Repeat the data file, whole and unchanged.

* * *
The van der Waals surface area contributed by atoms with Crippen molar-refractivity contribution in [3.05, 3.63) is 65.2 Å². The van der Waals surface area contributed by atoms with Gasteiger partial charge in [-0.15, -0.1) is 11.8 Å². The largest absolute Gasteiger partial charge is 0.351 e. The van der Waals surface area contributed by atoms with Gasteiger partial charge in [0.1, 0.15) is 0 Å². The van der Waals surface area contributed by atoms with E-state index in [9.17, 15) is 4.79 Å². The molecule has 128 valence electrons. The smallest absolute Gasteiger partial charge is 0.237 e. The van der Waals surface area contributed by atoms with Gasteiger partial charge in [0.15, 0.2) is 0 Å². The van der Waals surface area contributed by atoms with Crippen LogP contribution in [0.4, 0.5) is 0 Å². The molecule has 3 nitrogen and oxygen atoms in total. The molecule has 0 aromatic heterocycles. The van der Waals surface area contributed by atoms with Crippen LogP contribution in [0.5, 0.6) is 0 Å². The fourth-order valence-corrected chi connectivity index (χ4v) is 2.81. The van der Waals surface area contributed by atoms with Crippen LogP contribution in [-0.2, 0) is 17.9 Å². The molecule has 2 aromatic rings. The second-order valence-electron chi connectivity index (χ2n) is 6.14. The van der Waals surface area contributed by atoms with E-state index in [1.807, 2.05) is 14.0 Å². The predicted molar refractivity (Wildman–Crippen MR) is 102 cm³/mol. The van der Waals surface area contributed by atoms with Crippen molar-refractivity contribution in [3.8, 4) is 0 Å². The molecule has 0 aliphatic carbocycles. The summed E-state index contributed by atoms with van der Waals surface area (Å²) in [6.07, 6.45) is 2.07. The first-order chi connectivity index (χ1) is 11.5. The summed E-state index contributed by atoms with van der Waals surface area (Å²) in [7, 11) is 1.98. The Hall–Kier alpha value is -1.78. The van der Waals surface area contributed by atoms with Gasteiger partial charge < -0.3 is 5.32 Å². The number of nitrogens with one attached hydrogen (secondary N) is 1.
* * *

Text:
The van der Waals surface area contributed by atoms with Crippen molar-refractivity contribution in [3.05, 3.63) is 65.2 Å². The van der Waals surface area contributed by atoms with Gasteiger partial charge in [-0.15, -0.1) is 11.8 Å². The largest absolute Gasteiger partial charge is 0.351 e. The van der Waals surface area contributed by atoms with Gasteiger partial charge in [0.1, 0.15) is 0 Å². The van der Waals surface area contributed by atoms with E-state index in [9.17, 15) is 4.79 Å². The molecule has 128 valence electrons. The smallest absolute Gasteiger partial charge is 0.237 e. The van der Waals surface area contributed by atoms with Gasteiger partial charge in [0.15, 0.2) is 0 Å². The van der Waals surface area contributed by atoms with Crippen LogP contribution in [0.4, 0.5) is 0 Å². The molecule has 3 nitrogen and oxygen atoms in total. The molecule has 0 aromatic heterocycles. The van der Waals surface area contributed by atoms with Crippen LogP contribution in [0.5, 0.6) is 0 Å². The fourth-order valence-corrected chi connectivity index (χ4v) is 2.81. The van der Waals surface area contributed by atoms with Crippen LogP contribution in [-0.2, 0) is 17.9 Å². The molecule has 2 aromatic rings. The second-order valence-electron chi connectivity index (χ2n) is 6.14. The van der Waals surface area contributed by atoms with E-state index in [1.807, 2.05) is 14.0 Å². The predicted molar refractivity (Wildman–Crippen MR) is 102 cm³/mol. The van der Waals surface area contributed by atoms with Crippen molar-refractivity contribution in [3.8, 4) is 0 Å². The molecule has 0 aliphatic carbocycles. The summed E-state index contributed by atoms with van der Waals surface area (Å²) in [6.07, 6.45) is 2.07. The first-order chi connectivity index (χ1) is 11.5. The summed E-state index contributed by atoms with van der Waals surface area (Å²) in [7, 11) is 1.98. The Hall–Kier alpha value is -1.78. The van der Waals surface area contributed by atoms with Gasteiger partial charge < -0.3 is 5.32 Å². The number of nitrogens with one attached hydrogen (secondary N) is 1.